Iron Angels – Snippet 11

Iron Angels – Snippet 11

“Scientific Anomalies Group,” Black said, staring straight ahead as if embarrassed by the name, or not wanting to go into detail.

“SAG?” Jasper asked, pronouncing it as an acronym rather than a string of initials. He couldn’t help but laugh. “Really?”

Black’s jaw tightened. “Look, I didn’t come up with that one. I had some other ideas.”

Jasper wasn’t surprised. Government bureaucrats could come up with the silliest acronyms, sometimes, because they didn’t stop to think that the proverbial man-in-the-street wasn’t likely to be properly respectful if the acronym spelled out something stupid or offensive. Probably the all-time champion Idiot Acronym had been before his time, during the Nixon administration — the campaign staff morons who came up with Committee to Re-Elect the President. CREEP. But he’d seen some doozies.

There was no point in ribbing these two agents over it any further, though. So he just said “never heard of it” in as neutral a tone of voice as he could manage.

“You wouldn’t have,” Ravel said, wiping his mouth with a handkerchief. “It’s new and… ah, we don’t publicize it.”

“How did you find me?”

“The cops over at the Euclid Hotel told us you responded to an abandoned vehicle over here,” Black said. “We need to go back over to the hotel.”

“The little girl was rescued and the investigation is over,” Jasper said, but that was a lie. He just didn’t want headquarters pukes stomping around the crime scene. “By me and my partner over there.” They’d come within sight of Gary Avenue. He pointed toward Pete, who stood by two uniformed cops and was engaged in an animated discussion.

Black opened her mouth but Jasper held up a cautioning finger.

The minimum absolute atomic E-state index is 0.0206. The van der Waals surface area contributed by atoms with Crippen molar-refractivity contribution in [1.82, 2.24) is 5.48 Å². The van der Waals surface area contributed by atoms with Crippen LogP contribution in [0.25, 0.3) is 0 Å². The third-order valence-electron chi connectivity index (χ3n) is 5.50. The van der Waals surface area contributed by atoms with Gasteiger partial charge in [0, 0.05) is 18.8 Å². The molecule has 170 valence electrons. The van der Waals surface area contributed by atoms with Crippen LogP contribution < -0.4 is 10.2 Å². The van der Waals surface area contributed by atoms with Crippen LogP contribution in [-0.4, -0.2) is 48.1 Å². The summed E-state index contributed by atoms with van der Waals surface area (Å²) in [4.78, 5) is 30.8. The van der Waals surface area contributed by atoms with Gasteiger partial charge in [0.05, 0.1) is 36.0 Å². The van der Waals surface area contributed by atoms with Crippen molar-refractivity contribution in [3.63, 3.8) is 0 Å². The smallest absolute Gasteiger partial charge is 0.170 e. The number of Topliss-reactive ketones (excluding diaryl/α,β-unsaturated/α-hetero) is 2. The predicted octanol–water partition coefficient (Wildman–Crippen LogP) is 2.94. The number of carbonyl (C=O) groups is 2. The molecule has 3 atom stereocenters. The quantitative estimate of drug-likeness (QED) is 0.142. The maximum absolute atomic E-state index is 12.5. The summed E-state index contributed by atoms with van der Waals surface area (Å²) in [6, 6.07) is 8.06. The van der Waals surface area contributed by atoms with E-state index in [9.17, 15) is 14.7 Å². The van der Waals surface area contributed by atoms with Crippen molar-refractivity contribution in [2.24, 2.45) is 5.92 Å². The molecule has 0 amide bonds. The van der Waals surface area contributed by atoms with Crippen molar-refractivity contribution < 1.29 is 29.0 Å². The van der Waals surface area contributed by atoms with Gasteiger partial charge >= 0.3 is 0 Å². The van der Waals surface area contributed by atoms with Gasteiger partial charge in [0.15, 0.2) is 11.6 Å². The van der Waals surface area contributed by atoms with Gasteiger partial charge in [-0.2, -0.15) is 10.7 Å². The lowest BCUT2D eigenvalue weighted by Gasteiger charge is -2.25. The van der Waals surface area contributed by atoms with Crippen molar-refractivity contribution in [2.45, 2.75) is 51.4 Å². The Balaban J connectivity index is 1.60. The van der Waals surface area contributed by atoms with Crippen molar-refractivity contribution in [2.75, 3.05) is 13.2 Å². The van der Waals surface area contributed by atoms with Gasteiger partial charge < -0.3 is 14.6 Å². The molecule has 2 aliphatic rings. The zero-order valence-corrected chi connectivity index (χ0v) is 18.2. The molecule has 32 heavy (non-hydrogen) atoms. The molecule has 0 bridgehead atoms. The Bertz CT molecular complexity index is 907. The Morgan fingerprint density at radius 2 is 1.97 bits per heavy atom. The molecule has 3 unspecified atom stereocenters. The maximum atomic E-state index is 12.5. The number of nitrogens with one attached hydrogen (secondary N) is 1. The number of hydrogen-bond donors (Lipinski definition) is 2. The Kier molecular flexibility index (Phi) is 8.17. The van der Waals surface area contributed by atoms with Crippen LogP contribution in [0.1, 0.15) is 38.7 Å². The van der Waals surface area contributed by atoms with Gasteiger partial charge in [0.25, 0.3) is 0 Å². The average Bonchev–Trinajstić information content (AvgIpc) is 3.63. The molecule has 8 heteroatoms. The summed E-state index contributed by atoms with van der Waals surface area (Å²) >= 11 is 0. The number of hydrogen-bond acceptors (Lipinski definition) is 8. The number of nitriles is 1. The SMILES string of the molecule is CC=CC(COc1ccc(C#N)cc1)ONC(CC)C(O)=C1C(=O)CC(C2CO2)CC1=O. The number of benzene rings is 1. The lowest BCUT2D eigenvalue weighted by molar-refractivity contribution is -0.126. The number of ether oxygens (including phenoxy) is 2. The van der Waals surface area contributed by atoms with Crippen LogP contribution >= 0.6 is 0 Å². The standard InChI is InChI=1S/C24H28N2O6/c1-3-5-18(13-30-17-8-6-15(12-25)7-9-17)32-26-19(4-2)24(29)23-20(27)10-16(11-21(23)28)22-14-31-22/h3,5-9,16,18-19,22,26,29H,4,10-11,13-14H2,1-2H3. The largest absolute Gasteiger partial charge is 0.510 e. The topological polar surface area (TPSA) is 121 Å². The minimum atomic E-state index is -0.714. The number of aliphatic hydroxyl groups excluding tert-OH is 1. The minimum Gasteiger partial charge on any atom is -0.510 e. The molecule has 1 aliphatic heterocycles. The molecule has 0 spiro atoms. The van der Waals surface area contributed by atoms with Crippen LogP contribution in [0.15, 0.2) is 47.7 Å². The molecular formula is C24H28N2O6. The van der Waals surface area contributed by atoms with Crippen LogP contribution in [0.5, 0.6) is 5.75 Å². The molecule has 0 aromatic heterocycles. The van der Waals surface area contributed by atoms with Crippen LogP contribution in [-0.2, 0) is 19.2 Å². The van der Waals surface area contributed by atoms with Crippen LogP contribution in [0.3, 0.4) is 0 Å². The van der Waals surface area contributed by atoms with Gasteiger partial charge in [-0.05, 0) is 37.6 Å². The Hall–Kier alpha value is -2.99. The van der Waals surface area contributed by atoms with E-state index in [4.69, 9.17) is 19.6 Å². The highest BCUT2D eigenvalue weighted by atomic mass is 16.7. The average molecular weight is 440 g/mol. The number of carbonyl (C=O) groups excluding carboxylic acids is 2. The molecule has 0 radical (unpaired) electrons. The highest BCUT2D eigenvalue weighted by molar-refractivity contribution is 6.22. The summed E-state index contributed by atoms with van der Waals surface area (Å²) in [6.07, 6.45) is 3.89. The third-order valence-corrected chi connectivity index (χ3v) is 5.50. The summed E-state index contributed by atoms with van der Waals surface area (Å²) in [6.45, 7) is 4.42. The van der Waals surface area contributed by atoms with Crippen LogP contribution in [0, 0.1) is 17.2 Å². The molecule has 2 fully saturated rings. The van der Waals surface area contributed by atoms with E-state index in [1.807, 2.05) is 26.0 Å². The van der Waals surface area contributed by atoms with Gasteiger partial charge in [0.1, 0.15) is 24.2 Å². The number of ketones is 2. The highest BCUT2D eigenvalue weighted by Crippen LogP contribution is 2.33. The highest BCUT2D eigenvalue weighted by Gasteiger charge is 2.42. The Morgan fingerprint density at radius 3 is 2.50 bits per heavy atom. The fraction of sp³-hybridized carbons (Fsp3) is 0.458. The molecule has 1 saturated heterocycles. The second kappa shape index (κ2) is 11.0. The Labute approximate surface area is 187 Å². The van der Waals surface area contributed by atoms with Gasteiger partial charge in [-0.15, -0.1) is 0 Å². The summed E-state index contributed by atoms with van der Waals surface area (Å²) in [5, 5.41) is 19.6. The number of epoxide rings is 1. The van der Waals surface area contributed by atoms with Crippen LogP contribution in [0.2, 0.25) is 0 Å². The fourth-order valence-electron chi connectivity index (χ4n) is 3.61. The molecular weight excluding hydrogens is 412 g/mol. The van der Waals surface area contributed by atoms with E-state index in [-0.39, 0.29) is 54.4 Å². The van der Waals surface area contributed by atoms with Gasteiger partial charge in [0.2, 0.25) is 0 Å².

“Pete!” he said loudly. “You need to get over here and take a look at what I found down there. It has to be the driver.” Jasper paused a moment. “I warn you, the body isn’t pretty to look at.”

Pete broke away from the uniformed police, and walked with purpose toward Jasper and the two headquarters people. “They said they were here looking for you,” Pete said, his eyes registering Jasper’s annoyance, and conveying sorry.

“It’s okay,” Jasper said. “They were just leaving.”

“SAC Weber already approved this,” Black said.

Jasper shot her a look he hoped would shut her up, but she went right on. “And furthermore, the Assistant Director — my boss –”

“Hold it right there,” Jasper said. He focused on Pete. “Take a peek over there at the body. Follow the sound of the flies, you can’t miss it.”

Pete frowned, and walked off. Jasper turned back to the woman.

“SSA Black, we do not squabble like that in front of locals, you got me? You may be a headquarters supervisor, but in the field that doesn’t mean squat. And you said Weber approved this? My Special Agent in Charge? That’s a joke. He’s been checked out for a year now; he’d approve anything. He’s pretty much retired-in-place ever since he got the job.”

Black’s mouth opened again, but closed as if she’d reconsidered her choice of words.

Ravel stepped forward. “Jasper,” he said, “may I call you that?”

“It’s better than the alternative.”

“That’d be what? Jerk?” Temple Black took another deep breath and turned her head. “I’m sorry, it’s already been a long morning –”

“– and long night,” both Jasper and Vance said at once. Jasper grinned. “Yeah, you called me at oh dark thirty. I didn’t appreciate that.”

“My apologies,” Vance said. “Listen, we need to discuss what happened last night. When is a good time? We’d also really like to get into that abandoned hotel. We think there is something else going on here. Based on your preliminary report we think it’s serious.” He lifted the case in his hand a few inches. “There’s some equipment in here… Well. We think we could be of use, let’s leave it at that.”